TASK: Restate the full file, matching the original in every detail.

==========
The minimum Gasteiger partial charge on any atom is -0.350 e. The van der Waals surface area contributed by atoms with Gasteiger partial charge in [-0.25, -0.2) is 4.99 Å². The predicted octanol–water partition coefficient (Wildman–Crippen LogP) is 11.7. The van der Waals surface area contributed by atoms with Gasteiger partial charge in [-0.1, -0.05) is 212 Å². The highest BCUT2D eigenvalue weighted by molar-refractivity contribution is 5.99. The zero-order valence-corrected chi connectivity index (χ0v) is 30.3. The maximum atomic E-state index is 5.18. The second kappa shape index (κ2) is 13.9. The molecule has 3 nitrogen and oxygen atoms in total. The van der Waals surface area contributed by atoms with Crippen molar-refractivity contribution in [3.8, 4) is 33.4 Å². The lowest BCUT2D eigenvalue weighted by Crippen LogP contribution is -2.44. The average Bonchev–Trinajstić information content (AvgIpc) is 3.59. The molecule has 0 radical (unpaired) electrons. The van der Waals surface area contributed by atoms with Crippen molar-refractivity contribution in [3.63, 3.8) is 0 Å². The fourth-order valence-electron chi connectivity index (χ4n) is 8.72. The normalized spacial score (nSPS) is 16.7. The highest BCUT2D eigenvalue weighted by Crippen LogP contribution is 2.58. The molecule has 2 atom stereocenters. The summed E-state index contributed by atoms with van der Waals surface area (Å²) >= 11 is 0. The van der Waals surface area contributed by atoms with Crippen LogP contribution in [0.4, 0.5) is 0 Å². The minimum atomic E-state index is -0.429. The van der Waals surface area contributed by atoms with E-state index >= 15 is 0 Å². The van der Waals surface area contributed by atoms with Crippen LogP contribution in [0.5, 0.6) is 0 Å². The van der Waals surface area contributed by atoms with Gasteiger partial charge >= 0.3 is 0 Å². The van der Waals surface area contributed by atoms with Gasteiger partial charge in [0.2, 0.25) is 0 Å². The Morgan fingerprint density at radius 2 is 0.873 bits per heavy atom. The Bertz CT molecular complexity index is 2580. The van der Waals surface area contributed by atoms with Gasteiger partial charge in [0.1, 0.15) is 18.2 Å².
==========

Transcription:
The minimum Gasteiger partial charge on any atom is -0.350 e. The van der Waals surface area contributed by atoms with Gasteiger partial charge in [-0.25, -0.2) is 4.99 Å². The predicted octanol–water partition coefficient (Wildman–Crippen LogP) is 11.7. The van der Waals surface area contributed by atoms with Gasteiger partial charge in [-0.1, -0.05) is 212 Å². The highest BCUT2D eigenvalue weighted by molar-refractivity contribution is 5.99. The zero-order valence-corrected chi connectivity index (χ0v) is 30.3. The maximum atomic E-state index is 5.18. The second kappa shape index (κ2) is 13.9. The molecule has 3 nitrogen and oxygen atoms in total. The van der Waals surface area contributed by atoms with Crippen molar-refractivity contribution in [3.8, 4) is 33.4 Å². The lowest BCUT2D eigenvalue weighted by Crippen LogP contribution is -2.44. The average Bonchev–Trinajstić information content (AvgIpc) is 3.59. The molecule has 0 radical (unpaired) electrons. The van der Waals surface area contributed by atoms with Crippen molar-refractivity contribution in [3.63, 3.8) is 0 Å². The fourth-order valence-electron chi connectivity index (χ4n) is 8.72. The normalized spacial score (nSPS) is 16.7. The highest BCUT2D eigenvalue weighted by Crippen LogP contribution is 2.58. The molecule has 2 atom stereocenters. The summed E-state index contributed by atoms with van der Waals surface area (Å²) >= 11 is 0. The van der Waals surface area contributed by atoms with Crippen LogP contribution in [0.4, 0.5) is 0 Å². The minimum atomic E-state index is -0.429. The van der Waals surface area contributed by atoms with E-state index >= 15 is 0 Å². The van der Waals surface area contributed by atoms with Crippen LogP contribution in [0.5, 0.6) is 0 Å². The van der Waals surface area contributed by atoms with Gasteiger partial charge >= 0.3 is 0 Å². The van der Waals surface area contributed by atoms with Gasteiger partial charge in [0.2, 0.25) is 0 Å². The Morgan fingerprint density at radius 2 is 0.873 bits per heavy atom. The Bertz CT molecular complexity index is 2580. The van der Waals surface area contributed by atoms with Gasteiger partial charge in [0.1, 0.15) is 18.2 Å².